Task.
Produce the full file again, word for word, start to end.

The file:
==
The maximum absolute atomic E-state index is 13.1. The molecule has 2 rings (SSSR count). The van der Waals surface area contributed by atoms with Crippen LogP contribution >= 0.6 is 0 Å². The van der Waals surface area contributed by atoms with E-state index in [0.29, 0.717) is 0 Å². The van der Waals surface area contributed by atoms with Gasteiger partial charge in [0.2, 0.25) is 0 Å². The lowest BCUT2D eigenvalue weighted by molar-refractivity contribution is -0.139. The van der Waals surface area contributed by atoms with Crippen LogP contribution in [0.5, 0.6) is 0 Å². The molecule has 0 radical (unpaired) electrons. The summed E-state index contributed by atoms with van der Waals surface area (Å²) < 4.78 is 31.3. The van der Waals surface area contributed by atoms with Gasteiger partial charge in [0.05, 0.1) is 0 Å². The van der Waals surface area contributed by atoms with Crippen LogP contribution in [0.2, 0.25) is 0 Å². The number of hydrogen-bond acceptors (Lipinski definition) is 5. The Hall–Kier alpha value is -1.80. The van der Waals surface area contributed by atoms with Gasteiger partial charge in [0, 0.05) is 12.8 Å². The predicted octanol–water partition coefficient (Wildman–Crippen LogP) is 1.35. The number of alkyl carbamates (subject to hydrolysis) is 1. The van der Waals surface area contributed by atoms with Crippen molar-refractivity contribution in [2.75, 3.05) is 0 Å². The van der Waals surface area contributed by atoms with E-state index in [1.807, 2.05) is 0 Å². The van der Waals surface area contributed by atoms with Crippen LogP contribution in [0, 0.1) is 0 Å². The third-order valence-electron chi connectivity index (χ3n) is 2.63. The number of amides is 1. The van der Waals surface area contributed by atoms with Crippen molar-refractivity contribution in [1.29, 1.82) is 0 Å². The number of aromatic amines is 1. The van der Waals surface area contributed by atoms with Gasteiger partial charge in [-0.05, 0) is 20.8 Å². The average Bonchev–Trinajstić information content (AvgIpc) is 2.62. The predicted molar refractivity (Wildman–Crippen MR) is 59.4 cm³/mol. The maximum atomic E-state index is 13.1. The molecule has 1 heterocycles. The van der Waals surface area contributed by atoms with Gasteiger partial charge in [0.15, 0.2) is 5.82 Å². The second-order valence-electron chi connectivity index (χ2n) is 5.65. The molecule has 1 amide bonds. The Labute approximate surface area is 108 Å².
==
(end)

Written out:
The maximum absolute atomic E-state index is 13.1. The molecule has 2 rings (SSSR count). The van der Waals surface area contributed by atoms with Crippen LogP contribution >= 0.6 is 0 Å². The van der Waals surface area contributed by atoms with E-state index in [0.29, 0.717) is 0 Å². The van der Waals surface area contributed by atoms with Gasteiger partial charge in [0.2, 0.25) is 0 Å². The lowest BCUT2D eigenvalue weighted by molar-refractivity contribution is -0.139. The van der Waals surface area contributed by atoms with Crippen LogP contribution in [0.5, 0.6) is 0 Å². The molecule has 0 radical (unpaired) electrons. The summed E-state index contributed by atoms with van der Waals surface area (Å²) < 4.78 is 31.3. The van der Waals surface area contributed by atoms with Gasteiger partial charge in [0.05, 0.1) is 0 Å². The van der Waals surface area contributed by atoms with Crippen LogP contribution in [0.2, 0.25) is 0 Å². The number of hydrogen-bond acceptors (Lipinski definition) is 5. The Hall–Kier alpha value is -1.80. The van der Waals surface area contributed by atoms with Gasteiger partial charge in [0, 0.05) is 12.8 Å². The predicted octanol–water partition coefficient (Wildman–Crippen LogP) is 1.35. The number of alkyl carbamates (subject to hydrolysis) is 1. The van der Waals surface area contributed by atoms with Crippen molar-refractivity contribution in [2.75, 3.05) is 0 Å². The van der Waals surface area contributed by atoms with E-state index in [1.807, 2.05) is 0 Å². The van der Waals surface area contributed by atoms with Crippen LogP contribution in [0, 0.1) is 0 Å². The third-order valence-electron chi connectivity index (χ3n) is 2.63. The number of amides is 1. The van der Waals surface area contributed by atoms with Crippen molar-refractivity contribution in [1.29, 1.82) is 0 Å². The number of aromatic amines is 1. The van der Waals surface area contributed by atoms with Gasteiger partial charge in [-0.05, 0) is 20.8 Å². The average Bonchev–Trinajstić information content (AvgIpc) is 2.62. The predicted molar refractivity (Wildman–Crippen MR) is 59.4 cm³/mol. The maximum atomic E-state index is 13.1. The molecule has 1 heterocycles. The van der Waals surface area contributed by atoms with Gasteiger partial charge in [0.15, 0.2) is 5.82 Å². The second-order valence-electron chi connectivity index (χ2n) is 5.65. The molecule has 1 amide bonds. The Labute approximate surface area is 108 Å².